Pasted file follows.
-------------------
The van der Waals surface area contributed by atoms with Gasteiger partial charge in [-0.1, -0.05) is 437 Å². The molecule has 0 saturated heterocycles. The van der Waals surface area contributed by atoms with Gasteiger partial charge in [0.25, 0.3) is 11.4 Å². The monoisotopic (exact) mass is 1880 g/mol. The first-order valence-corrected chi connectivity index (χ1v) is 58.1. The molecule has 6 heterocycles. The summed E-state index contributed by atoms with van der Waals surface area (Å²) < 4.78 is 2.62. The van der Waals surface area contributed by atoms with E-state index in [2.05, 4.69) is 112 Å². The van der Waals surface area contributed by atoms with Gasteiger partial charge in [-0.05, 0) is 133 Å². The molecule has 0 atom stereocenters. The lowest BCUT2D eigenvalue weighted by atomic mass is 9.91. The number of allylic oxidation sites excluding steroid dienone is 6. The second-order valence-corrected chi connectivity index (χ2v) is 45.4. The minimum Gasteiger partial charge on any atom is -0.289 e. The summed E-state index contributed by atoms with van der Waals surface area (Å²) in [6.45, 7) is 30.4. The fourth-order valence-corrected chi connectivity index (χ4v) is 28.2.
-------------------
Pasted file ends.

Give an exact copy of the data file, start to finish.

The van der Waals surface area contributed by atoms with Gasteiger partial charge in [-0.1, -0.05) is 437 Å². The molecule has 0 saturated heterocycles. The van der Waals surface area contributed by atoms with Gasteiger partial charge in [0.25, 0.3) is 11.4 Å². The monoisotopic (exact) mass is 1880 g/mol. The first-order valence-corrected chi connectivity index (χ1v) is 58.1. The molecule has 6 heterocycles. The summed E-state index contributed by atoms with van der Waals surface area (Å²) < 4.78 is 2.62. The van der Waals surface area contributed by atoms with E-state index in [2.05, 4.69) is 112 Å². The van der Waals surface area contributed by atoms with Gasteiger partial charge in [-0.05, 0) is 133 Å². The molecule has 0 atom stereocenters. The lowest BCUT2D eigenvalue weighted by atomic mass is 9.91. The number of allylic oxidation sites excluding steroid dienone is 6. The second-order valence-corrected chi connectivity index (χ2v) is 45.4. The minimum Gasteiger partial charge on any atom is -0.289 e. The summed E-state index contributed by atoms with van der Waals surface area (Å²) in [6.45, 7) is 30.4. The fourth-order valence-corrected chi connectivity index (χ4v) is 28.2.